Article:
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“Not even one drop of extra water,” said the chief minister of Punjab 

Punjab Chief Minister Bhagwant Mann declared that not another drop of water would be shared with any other state after an urgent cabinet meeting. Bhagwant Mann, the chief minister of Punjab, declared on Thursday that at no cost would more water be shared with any other state.

He added that Gurminder Singh’s name has been approved by the state cabinet for the position of advocate general.

Mann made this statement after presiding over an urgent cabinet meeting at his home.

The Sutlej-Yamuna-Link (SYL) canal problem was discussed by the council of ministers despite the lack of an official agenda for the meeting.

At the cabinet meeting, Gurminder Singh’s name, according to Mann, was approved for the position of AG.

The chief minister wrote on X, “The SYL issue was also discussed at the meeting. Not even a single drop of additional water will be shared with any other state at any cost. It was also discussed when the monsoon session (of the state Assembly) would be held.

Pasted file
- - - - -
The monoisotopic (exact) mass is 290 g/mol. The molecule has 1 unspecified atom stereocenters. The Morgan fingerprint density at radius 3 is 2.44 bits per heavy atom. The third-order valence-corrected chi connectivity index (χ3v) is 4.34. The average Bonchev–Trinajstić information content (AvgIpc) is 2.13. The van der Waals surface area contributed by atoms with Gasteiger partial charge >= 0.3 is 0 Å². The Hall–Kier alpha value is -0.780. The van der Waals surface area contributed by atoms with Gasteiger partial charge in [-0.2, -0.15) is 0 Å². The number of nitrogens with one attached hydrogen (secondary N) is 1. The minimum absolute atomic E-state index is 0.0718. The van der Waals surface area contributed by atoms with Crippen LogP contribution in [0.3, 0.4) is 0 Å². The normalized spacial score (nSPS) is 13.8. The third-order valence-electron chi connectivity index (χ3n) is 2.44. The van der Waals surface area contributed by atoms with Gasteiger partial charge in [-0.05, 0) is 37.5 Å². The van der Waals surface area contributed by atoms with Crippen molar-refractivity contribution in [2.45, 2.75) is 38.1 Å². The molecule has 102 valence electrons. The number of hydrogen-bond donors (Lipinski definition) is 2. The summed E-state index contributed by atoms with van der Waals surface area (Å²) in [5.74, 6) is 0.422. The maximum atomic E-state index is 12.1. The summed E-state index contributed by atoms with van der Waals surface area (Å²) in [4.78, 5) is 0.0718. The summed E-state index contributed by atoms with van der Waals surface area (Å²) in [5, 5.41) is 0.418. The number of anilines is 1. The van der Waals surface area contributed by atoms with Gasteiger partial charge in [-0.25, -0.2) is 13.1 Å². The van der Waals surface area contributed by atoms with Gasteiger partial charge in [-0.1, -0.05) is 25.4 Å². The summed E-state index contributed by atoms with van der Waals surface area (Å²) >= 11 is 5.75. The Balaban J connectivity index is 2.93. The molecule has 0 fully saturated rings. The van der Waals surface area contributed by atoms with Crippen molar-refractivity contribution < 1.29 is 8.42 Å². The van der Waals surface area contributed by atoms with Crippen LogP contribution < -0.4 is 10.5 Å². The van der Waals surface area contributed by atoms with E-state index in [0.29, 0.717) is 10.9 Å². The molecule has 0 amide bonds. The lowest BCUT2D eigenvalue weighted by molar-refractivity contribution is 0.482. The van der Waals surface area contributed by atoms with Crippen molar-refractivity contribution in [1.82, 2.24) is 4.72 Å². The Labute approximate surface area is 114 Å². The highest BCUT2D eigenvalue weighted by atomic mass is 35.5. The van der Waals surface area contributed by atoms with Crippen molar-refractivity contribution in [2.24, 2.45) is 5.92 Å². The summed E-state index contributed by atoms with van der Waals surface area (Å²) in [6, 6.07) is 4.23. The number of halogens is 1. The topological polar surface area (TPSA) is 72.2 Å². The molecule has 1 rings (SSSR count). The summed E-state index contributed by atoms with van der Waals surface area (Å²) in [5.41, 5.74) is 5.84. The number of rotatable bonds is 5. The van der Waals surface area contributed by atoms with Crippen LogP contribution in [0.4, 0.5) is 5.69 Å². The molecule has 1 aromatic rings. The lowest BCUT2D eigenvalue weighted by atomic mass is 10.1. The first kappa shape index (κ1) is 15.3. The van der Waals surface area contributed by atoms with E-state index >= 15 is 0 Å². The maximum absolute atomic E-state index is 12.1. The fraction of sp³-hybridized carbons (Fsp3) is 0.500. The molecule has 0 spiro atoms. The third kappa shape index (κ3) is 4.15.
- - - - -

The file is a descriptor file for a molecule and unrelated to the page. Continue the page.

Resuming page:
The Supreme Court had ordered the Centre to survey the area of land in Punjab that had been designated for the building of a section of the SYL canal the day before the meeting.

On Wednesday, every major party in Punjab argued that the state lacked any more water that it could give to another state.

Political parties in Haryana, meanwhile, hailed the Supreme Court’s directives, claiming that the state’s residents have been waiting for SYL water for a long time.

The top court ordered the Center to survey the area of land in Punjab that was designated for the building of a portion of the SYL canal and to evaluate the level of construction done there during the matter’s hearing on Wednesday.

The Centre was also urged by a bench presided over by Justice Sanjay Kishan Kaul to vigorously continue the mediation process in an effort to settle the long-running conflict between Punjab and Haryana over the canal’s development.

The SYL canal was designed to effectively distribute water from the Beas and Ravi rivers. The proposal called for building a 214-kilometer canal, of which 122 kilometers were to be built in Punjab and the remaining 92 kilometers in Haryana.

Punjab, which began building on the project in 1982, put it on hold when Haryana finished it in its area.